There is nothing quite as appalling as when I walk into a coffee shop near Berklee School of Music or in Harvard Square and see the same sets of identical student-types wearing extremely bland, extremely expensive clothing.
In this unfair capitalist society that we live in I feel that the rich should do us regular people a favor and at least spend their money on something pleasant or interesting to look at. But instead, this city is overflowing with generic-looking $4,000 Louis Vuitton crossbody bags, and chunky sweaters which are practically identical to each other, indistinguishable between The Gap or Gucci until a logo peaks out from a tag.
Note that “minimalist” and “basic” are not the same thing, though I admit both could be called boring. I personally would never mind solid colors and good materials, the ethos of minimalism, but the combined plaid/tartan/pastel/stripes trends, inoffensive on their own, seem to converge on “this is what a designer Scottish baby blanket would look like, and for some reason we made it into a sweater”.
When you pay over $1,000 for almost any article of clothing (maybe with the exception of a leather-trimmed down overcoat or similar) what you are saying is, I did not buy this because the materials and craftsmanship are worth this much; I did not buy this because it is practical; I bought this because it is art–or, maybe, this is an item which communicates my status in society. I wish the wealthy would at least do both, but instead, hordes of people are content to all wear the same thing as long as it communicates status, no matter the fact that looking at drying paint is more interesting than their outfits, and the cost of this drying-paint-outfit could have purchased a used car or a family home in a rural area. The same goes for men dressed head-to-toe in Vineyard Vines, which I’m pretty sure is banned outright in 34 out of 54 African countries because most Ministers of Commerce have declared it “neocolonialism in clothing form”.
Whatever you have to say about the wealthy Asian international students, you cannot deny that they are fun to gawk at, which at least provides ordinary peasants like myself some amusement. True, there is some herd-behavior there too, with probably 15,000 pairs of those Gucci sneakers (you know the ones) spread out across Boston University dormitories, Fila Disruptors rapidly becoming much less white as they trek across Chinatown, Burberry trench coats so long they graze the Freedom Trail.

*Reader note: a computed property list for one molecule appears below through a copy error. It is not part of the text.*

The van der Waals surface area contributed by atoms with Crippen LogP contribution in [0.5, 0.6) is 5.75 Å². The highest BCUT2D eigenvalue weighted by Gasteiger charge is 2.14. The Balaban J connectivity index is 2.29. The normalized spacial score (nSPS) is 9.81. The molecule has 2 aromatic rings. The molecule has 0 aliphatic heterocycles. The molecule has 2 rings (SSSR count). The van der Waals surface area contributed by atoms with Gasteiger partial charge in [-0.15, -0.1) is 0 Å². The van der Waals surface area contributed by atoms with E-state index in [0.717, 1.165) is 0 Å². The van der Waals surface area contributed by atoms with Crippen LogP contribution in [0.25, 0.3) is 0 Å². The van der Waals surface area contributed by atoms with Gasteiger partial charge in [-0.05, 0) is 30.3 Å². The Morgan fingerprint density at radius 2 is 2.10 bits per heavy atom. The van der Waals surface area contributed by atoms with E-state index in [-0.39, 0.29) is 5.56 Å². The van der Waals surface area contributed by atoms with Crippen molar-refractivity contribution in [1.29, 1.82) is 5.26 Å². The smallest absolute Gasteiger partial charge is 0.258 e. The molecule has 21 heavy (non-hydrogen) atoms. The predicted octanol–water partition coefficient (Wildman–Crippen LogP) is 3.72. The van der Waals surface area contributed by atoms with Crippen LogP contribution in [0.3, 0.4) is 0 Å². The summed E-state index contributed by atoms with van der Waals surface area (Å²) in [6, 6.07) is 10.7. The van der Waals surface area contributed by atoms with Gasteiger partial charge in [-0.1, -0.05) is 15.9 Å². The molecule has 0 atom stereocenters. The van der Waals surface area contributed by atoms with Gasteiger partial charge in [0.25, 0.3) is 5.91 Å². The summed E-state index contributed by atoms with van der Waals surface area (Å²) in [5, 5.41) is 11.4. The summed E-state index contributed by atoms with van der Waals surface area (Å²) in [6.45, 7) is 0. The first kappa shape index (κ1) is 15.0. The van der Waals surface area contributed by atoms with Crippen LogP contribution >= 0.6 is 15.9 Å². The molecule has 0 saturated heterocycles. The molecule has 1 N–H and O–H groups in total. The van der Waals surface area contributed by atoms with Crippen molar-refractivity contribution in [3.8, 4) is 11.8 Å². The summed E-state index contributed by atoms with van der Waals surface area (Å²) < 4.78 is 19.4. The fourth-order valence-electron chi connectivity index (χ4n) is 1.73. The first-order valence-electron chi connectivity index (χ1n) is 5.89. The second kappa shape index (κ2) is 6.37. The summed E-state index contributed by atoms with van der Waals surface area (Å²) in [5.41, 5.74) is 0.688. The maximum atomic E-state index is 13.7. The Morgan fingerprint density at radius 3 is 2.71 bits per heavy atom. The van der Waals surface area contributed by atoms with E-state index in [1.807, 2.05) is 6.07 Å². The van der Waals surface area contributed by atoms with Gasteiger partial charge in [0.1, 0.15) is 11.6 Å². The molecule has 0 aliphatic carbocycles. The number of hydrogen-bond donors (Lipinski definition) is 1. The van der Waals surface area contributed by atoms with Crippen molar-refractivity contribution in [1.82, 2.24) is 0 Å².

Occasionally there are even some truly interesting pieces–while at New Shanghai I saw a young man with a beautiful brocade bomber jacket, a tiger embroidered in golden thread, and our whole table stopped eating for a moment in appreciation. The only real gripe I have with this crowd is in the winter, when all the splendor suffocates underneath identical Canada Goose puffers.
I appreciate, too, some of the white girls who try, like the one who left my yoga studio in this amazing gold-foil running jacket that i couldn’t identify, or even the Patagonia-adorned Whole Foods shopper–their outfit says, “I’m basic but at least I care about sustainability somewhat”.
It’s the down-payment-for-a-condo bags and sweaters which remind me of early 2000′s office furniture that I can’t get over. I seethe quietly while waiting in line for coffee, until my order is taken by a barista who has a lovely punk-inspired ‘fit on that she cheerily tells me was thrifted and I am finally at peace.
Style cannot be bought.
“A Series of Complaints” is my attempt at a series of humor essays that I’ll be posting on my various blogs, but mostly Tumblr. I put this one here because it touched on topics relevant to this blog.